“There is definite climate change happening in the Arctic,” Huey said. “That’s changing the nature of the ice, changing the volume of the ice, changing the surface area and changing the chemistry of the ice.”

Brett Israel | Newswise
Further information:
http://www.gatech.edu

Further reports about: Arctic Ocean Molecular Target atmosphere chlorine chlorine atom polar region sea ice

All articles from Earth Sciences >>>

The most recent press releases about innovation >>>

Die letzten 5 Focus-News des innovations-reports im Überblick:

Im Focus: Fizzy soda water could be key to clean manufacture of flat wonder material: Graphene

Whether you call it effervescent, fizzy, or sparkling, carbonated water is making a comeback as a beverage. Aside from quenching thirst, researchers at the University of Illinois at Urbana-Champaign have discovered a new use for these "bubbly" concoctions that will have major impact on the manufacturer of the world's thinnest, flattest, and one most useful materials -- graphene.

As graphene's popularity grows as an advanced "wonder" material, the speed and quality at which it can be manufactured will be paramount. With that in mind,...

Im Focus: Exotic quantum states made from light: Physicists create optical “wells” for a super-photon

Physicists at the University of Bonn have managed to create optical hollows and more complex patterns into which the light of a Bose-Einstein condensate flows. The creation of such highly low-loss structures for light is a prerequisite for complex light circuits, such as for quantum information processing for a new generation of computers. The researchers are now presenting their results in the journal Nature Photonics.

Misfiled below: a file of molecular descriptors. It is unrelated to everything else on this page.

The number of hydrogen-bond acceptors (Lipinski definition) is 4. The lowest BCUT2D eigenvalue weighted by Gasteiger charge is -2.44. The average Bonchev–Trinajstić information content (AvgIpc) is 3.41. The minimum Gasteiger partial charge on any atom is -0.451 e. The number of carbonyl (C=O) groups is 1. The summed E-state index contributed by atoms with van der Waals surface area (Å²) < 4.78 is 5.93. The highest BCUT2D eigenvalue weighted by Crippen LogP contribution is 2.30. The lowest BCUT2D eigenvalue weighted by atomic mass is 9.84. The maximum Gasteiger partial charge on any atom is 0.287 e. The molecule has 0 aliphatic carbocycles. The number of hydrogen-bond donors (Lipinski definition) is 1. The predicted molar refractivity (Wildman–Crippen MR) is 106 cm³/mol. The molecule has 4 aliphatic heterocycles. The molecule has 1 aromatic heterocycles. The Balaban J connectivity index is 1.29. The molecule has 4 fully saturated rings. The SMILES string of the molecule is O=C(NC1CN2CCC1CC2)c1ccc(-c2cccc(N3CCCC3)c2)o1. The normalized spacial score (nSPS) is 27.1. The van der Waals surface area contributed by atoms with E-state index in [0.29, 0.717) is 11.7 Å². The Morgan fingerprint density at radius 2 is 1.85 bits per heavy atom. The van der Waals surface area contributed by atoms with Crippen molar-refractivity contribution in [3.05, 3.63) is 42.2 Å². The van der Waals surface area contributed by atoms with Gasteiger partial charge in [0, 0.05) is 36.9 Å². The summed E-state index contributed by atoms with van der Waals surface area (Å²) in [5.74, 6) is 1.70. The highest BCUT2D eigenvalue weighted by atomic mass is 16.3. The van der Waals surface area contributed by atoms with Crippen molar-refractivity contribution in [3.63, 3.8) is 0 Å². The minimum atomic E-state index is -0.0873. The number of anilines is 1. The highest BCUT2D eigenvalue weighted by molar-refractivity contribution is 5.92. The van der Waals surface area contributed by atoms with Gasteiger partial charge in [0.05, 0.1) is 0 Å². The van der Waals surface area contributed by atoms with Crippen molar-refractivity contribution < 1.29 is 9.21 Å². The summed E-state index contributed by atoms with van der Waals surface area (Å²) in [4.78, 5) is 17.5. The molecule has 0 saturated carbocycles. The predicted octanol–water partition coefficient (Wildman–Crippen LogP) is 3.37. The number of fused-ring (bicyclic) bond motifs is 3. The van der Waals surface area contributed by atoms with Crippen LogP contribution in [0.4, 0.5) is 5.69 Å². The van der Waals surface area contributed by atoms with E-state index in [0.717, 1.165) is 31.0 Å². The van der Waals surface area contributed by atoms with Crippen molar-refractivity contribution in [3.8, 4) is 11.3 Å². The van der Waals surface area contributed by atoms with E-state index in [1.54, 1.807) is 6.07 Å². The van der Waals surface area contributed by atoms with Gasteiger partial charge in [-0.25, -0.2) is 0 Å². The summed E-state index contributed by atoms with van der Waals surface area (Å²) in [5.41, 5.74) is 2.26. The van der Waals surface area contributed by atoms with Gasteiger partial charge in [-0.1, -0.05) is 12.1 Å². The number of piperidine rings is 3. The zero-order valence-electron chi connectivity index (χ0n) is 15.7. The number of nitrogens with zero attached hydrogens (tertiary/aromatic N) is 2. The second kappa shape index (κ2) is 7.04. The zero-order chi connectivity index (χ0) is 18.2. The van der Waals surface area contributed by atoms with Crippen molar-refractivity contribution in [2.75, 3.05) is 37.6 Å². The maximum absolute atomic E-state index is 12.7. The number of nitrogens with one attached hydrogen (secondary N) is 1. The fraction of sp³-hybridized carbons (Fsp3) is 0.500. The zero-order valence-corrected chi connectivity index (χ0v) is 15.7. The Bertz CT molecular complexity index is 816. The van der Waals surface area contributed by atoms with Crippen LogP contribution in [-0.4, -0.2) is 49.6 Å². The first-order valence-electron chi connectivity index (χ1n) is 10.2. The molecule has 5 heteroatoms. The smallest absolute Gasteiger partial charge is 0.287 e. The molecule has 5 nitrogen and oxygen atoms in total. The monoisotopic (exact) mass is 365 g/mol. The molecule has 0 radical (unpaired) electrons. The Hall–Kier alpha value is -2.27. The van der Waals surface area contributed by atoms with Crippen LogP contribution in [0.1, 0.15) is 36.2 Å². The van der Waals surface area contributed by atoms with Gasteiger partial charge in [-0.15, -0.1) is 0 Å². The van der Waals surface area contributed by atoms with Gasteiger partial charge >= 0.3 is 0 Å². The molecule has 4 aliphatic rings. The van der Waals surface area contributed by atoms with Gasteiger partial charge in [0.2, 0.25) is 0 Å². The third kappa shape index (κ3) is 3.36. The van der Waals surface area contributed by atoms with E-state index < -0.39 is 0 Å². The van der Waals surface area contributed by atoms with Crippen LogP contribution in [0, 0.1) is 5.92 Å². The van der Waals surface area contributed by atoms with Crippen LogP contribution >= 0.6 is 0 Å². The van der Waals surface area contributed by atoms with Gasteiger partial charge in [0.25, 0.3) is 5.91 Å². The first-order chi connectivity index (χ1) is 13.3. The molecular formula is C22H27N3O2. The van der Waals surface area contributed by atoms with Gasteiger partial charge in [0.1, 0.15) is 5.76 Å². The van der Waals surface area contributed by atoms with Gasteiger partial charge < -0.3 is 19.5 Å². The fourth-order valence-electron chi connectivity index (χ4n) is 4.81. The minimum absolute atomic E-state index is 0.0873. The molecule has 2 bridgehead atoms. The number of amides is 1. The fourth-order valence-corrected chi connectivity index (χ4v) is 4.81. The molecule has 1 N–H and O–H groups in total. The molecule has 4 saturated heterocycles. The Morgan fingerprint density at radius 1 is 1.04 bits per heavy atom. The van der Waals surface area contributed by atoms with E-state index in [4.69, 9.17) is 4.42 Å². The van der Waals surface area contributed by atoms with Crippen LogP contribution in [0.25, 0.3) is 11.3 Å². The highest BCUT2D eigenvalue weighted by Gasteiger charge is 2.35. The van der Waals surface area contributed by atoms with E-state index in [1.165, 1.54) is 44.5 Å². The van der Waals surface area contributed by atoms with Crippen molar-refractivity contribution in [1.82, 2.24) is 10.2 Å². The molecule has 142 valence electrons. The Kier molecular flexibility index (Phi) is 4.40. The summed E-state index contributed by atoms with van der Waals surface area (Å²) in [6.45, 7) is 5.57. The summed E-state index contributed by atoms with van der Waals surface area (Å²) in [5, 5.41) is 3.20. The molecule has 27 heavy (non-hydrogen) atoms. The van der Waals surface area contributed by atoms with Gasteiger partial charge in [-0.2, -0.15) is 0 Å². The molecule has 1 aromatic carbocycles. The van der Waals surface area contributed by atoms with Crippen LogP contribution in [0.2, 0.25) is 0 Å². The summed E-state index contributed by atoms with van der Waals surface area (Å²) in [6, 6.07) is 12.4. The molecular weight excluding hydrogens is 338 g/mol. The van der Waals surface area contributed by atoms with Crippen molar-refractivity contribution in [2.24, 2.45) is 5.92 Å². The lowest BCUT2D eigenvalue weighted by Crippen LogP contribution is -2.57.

Light particles (photons) occur as tiny, indivisible portions. Many thousands of these light portions can be merged to form a single super-photon if they are...

Im Focus: Circular RNA linked to brain function

For the first time, scientists have shown that circular RNA is linked to brain function. When a RNA molecule called Cdr1as was deleted from the genome of mice, the animals had problems filtering out unnecessary information – like patients suffering from neuropsychiatric disorders.

While hundreds of circular RNAs (circRNAs) are abundant in mammalian brains, one big question has remained unanswered: What are they actually good for? In the...

Im Focus: RAVAN CubeSat measures Earth's outgoing energy

An experimental small satellite has successfully collected and delivered data on a key measurement for predicting changes in Earth's climate.

The Radiometer Assessment using Vertically Aligned Nanotubes (RAVAN) CubeSat was launched into low-Earth orbit on Nov. 11, 2016, in order to test new...

Im Focus: Scientists shine new light on the “other high temperature superconductor”

A study led by scientists of the Max Planck Institute for the Structure and Dynamics of Matter (MPSD) at the Center for Free-Electron Laser Science in Hamburg presents evidence of the coexistence of superconductivity and “charge-density-waves” in compounds of the poorly-studied family of bismuthates. This observation opens up new perspectives for a deeper understanding of the phenomenon of high-temperature superconductivity, a topic which is at the core of condensed matter research since more than 30 years. The paper by Nicoletti et al has been published in the PNAS.

Since the beginning of the 20th century, superconductivity had been observed in some metals at temperatures only a few degrees above the absolute zero (minus...

All Focus news of the innovation-report >>>

Anzeige

Anzeige

Event News

Call for Papers – ICNFT 2018, 5th International Conference on New Forming Technology

16.08.2017 | Event News

Sustainability is the business model of tomorrow

04.08.2017 | Event News

Clash of Realities 2017: Registration now open. International Conference at TH Köln

26.07.2017 | Event News

 
Latest News

Gold shines through properties of nano biosensors

17.08.2017 | Physics and Astronomy

Greenland ice flow likely to speed up: New data assert glaciers move over sediment, which gets more slippery as it gets wetter

17.08.2017 | Earth Sciences

Mars 2020 mission to use smart methods to seek signs of past life

17.08.2017 | Physics and Astronomy

VideoLinks
B2B-VideoLinks
More VideoLinks >>>